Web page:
Note from Chase: this is a guest post on creating and implementing a habit, by Robert King, director and instructor at PUA London.
Habits are the brain's own productivity mechanism. The brain converts conscious actions, consistently repeated, into unconscious habits. The brain turns conscious actions into unconscious habits to free up future resources and will power for other tasks and actions.
The only downside to this process is that it can be extremely difficult to break bad habits or to create new ones. Once positive habits have been ingrained into the unconscious they are EXTREMELY beneficial, though.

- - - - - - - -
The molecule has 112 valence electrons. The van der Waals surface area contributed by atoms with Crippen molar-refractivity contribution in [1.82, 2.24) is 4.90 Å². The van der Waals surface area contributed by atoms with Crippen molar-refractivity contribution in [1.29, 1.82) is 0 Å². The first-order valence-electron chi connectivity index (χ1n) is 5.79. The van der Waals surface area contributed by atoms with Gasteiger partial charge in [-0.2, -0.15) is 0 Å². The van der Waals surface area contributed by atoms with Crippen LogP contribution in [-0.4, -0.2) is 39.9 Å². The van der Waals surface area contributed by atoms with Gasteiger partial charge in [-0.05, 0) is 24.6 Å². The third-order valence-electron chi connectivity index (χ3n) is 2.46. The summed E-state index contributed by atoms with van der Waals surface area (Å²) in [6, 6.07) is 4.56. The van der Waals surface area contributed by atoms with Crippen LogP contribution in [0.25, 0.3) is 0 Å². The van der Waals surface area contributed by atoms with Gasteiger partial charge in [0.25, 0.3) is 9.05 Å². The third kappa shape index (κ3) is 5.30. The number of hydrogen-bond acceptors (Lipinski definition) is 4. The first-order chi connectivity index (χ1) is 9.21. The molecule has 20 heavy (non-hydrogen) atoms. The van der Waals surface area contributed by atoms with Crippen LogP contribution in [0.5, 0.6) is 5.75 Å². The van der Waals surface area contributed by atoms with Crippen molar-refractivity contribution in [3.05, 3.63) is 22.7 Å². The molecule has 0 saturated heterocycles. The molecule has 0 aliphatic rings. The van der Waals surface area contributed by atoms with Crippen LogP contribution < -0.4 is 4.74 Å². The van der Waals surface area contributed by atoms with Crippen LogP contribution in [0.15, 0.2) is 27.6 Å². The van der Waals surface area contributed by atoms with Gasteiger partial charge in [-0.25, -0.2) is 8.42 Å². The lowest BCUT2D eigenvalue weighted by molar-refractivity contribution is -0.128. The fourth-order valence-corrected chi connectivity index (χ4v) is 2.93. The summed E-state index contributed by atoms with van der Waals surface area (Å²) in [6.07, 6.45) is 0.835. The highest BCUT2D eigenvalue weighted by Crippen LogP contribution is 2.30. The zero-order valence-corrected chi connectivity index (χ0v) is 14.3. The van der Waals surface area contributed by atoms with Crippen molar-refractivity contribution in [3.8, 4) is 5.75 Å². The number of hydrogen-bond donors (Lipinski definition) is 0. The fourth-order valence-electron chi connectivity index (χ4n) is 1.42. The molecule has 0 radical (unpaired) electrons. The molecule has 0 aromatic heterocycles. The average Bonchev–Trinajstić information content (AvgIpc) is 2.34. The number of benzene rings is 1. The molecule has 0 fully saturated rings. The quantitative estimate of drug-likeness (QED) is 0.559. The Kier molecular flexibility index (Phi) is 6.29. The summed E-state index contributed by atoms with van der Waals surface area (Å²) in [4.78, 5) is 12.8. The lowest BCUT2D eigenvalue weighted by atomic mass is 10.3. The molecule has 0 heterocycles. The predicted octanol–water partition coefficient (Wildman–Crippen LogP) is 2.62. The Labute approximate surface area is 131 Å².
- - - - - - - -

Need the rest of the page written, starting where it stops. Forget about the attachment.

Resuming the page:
To create a new habit, we first engage in a new activity, and the brain works very hard to process all the new information. The brain looks for patterns and tries to understand the new action. As soon as it understands how the task works, this behaviour starts becoming automatic, and the mental activity required to do the task decreases.
Think about how much brain power you used when first learning how to drive. Compare that now to when you drive; probably the vast majority of your driving is done on autopilot.
Let's talk about creating habits, which are crucial to getting success, especially in all things self-development.